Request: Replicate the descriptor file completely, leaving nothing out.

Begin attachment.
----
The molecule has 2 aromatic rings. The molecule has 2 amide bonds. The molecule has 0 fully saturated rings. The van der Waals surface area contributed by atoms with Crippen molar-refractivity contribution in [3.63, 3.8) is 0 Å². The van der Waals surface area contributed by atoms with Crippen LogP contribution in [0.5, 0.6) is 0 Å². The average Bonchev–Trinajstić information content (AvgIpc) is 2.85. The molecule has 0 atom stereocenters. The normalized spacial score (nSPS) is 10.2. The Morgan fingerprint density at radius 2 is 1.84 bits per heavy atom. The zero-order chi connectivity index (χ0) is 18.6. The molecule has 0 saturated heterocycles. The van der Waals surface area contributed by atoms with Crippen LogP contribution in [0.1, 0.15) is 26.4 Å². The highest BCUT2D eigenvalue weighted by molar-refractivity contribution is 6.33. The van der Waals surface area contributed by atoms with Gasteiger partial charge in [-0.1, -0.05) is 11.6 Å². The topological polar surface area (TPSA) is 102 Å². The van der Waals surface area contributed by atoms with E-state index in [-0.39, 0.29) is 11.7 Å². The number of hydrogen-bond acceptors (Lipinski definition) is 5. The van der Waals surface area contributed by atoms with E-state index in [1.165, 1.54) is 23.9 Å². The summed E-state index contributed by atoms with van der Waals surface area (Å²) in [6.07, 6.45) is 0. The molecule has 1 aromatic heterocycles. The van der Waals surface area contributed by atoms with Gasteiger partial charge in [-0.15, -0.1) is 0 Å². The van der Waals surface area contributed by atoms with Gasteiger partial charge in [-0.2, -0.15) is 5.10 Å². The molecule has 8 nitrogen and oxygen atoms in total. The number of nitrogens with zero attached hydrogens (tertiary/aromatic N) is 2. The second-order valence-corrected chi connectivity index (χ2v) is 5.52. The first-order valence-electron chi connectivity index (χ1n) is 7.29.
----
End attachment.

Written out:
The molecule has 2 aromatic rings. The molecule has 2 amide bonds. The molecule has 0 fully saturated rings. The van der Waals surface area contributed by atoms with Crippen molar-refractivity contribution in [3.63, 3.8) is 0 Å². The van der Waals surface area contributed by atoms with Crippen LogP contribution in [0.5, 0.6) is 0 Å². The average Bonchev–Trinajstić information content (AvgIpc) is 2.85. The molecule has 0 atom stereocenters. The normalized spacial score (nSPS) is 10.2. The Morgan fingerprint density at radius 2 is 1.84 bits per heavy atom. The zero-order chi connectivity index (χ0) is 18.6. The molecule has 0 saturated heterocycles. The van der Waals surface area contributed by atoms with Crippen LogP contribution in [0.1, 0.15) is 26.4 Å². The highest BCUT2D eigenvalue weighted by molar-refractivity contribution is 6.33. The van der Waals surface area contributed by atoms with Gasteiger partial charge in [-0.1, -0.05) is 11.6 Å². The topological polar surface area (TPSA) is 102 Å². The van der Waals surface area contributed by atoms with E-state index in [-0.39, 0.29) is 11.7 Å². The number of hydrogen-bond acceptors (Lipinski definition) is 5. The van der Waals surface area contributed by atoms with E-state index in [1.165, 1.54) is 23.9 Å². The summed E-state index contributed by atoms with van der Waals surface area (Å²) in [6.07, 6.45) is 0. The molecule has 1 aromatic heterocycles. The van der Waals surface area contributed by atoms with Gasteiger partial charge in [-0.15, -0.1) is 0 Å². The van der Waals surface area contributed by atoms with Gasteiger partial charge in [-0.2, -0.15) is 5.10 Å². The molecule has 8 nitrogen and oxygen atoms in total. The number of nitrogens with zero attached hydrogens (tertiary/aromatic N) is 2. The second-order valence-corrected chi connectivity index (χ2v) is 5.52. The first-order valence-electron chi connectivity index (χ1n) is 7.29.